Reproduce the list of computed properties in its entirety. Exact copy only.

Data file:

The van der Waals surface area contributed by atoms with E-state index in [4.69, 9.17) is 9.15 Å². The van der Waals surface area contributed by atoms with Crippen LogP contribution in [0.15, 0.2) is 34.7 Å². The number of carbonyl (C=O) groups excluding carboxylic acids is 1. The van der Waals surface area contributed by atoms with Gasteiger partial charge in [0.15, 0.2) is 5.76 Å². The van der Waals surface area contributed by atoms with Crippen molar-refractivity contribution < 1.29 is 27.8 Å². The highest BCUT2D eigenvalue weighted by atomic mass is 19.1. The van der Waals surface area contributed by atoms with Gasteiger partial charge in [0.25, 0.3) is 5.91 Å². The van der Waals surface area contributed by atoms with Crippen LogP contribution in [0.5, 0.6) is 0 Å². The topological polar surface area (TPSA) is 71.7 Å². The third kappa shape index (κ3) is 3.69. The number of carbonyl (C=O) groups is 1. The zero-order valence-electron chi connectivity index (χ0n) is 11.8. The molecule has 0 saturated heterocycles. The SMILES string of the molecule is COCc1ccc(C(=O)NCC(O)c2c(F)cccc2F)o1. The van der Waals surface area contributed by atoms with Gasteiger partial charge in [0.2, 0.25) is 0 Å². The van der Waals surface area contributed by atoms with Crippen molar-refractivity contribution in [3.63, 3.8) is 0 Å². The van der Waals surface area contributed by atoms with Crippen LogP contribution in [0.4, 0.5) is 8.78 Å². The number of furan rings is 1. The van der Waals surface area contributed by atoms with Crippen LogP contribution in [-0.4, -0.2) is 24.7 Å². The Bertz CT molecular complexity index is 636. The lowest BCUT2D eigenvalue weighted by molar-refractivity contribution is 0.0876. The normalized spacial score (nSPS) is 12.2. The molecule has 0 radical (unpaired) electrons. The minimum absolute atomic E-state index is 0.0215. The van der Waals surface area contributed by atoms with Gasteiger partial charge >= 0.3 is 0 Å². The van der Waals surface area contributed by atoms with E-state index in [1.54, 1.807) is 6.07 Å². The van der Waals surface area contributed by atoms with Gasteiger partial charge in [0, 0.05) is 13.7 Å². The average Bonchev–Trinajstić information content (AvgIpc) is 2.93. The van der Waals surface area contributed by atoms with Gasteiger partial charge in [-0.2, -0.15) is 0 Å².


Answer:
The van der Waals surface area contributed by atoms with E-state index in [4.69, 9.17) is 9.15 Å². The van der Waals surface area contributed by atoms with Crippen LogP contribution in [0.15, 0.2) is 34.7 Å². The number of carbonyl (C=O) groups excluding carboxylic acids is 1. The van der Waals surface area contributed by atoms with Gasteiger partial charge in [0.15, 0.2) is 5.76 Å². The van der Waals surface area contributed by atoms with Crippen molar-refractivity contribution < 1.29 is 27.8 Å². The highest BCUT2D eigenvalue weighted by atomic mass is 19.1. The van der Waals surface area contributed by atoms with Gasteiger partial charge in [0.25, 0.3) is 5.91 Å². The van der Waals surface area contributed by atoms with Crippen LogP contribution in [0.5, 0.6) is 0 Å². The topological polar surface area (TPSA) is 71.7 Å². The third kappa shape index (κ3) is 3.69. The number of carbonyl (C=O) groups is 1. The zero-order valence-electron chi connectivity index (χ0n) is 11.8. The molecule has 0 saturated heterocycles. The SMILES string of the molecule is COCc1ccc(C(=O)NCC(O)c2c(F)cccc2F)o1. The van der Waals surface area contributed by atoms with Gasteiger partial charge in [0.2, 0.25) is 0 Å². The van der Waals surface area contributed by atoms with Crippen molar-refractivity contribution in [3.63, 3.8) is 0 Å². The van der Waals surface area contributed by atoms with Crippen LogP contribution in [0.4, 0.5) is 8.78 Å². The number of furan rings is 1. The van der Waals surface area contributed by atoms with Crippen LogP contribution in [-0.4, -0.2) is 24.7 Å². The Bertz CT molecular complexity index is 636. The lowest BCUT2D eigenvalue weighted by molar-refractivity contribution is 0.0876. The normalized spacial score (nSPS) is 12.2. The molecule has 0 radical (unpaired) electrons. The minimum absolute atomic E-state index is 0.0215. The van der Waals surface area contributed by atoms with Gasteiger partial charge >= 0.3 is 0 Å². The van der Waals surface area contributed by atoms with E-state index in [1.54, 1.807) is 6.07 Å². The van der Waals surface area contributed by atoms with Gasteiger partial charge in [0, 0.05) is 13.7 Å². The average Bonchev–Trinajstić information content (AvgIpc) is 2.93. The van der Waals surface area contributed by atoms with Gasteiger partial charge in [-0.2, -0.15) is 0 Å².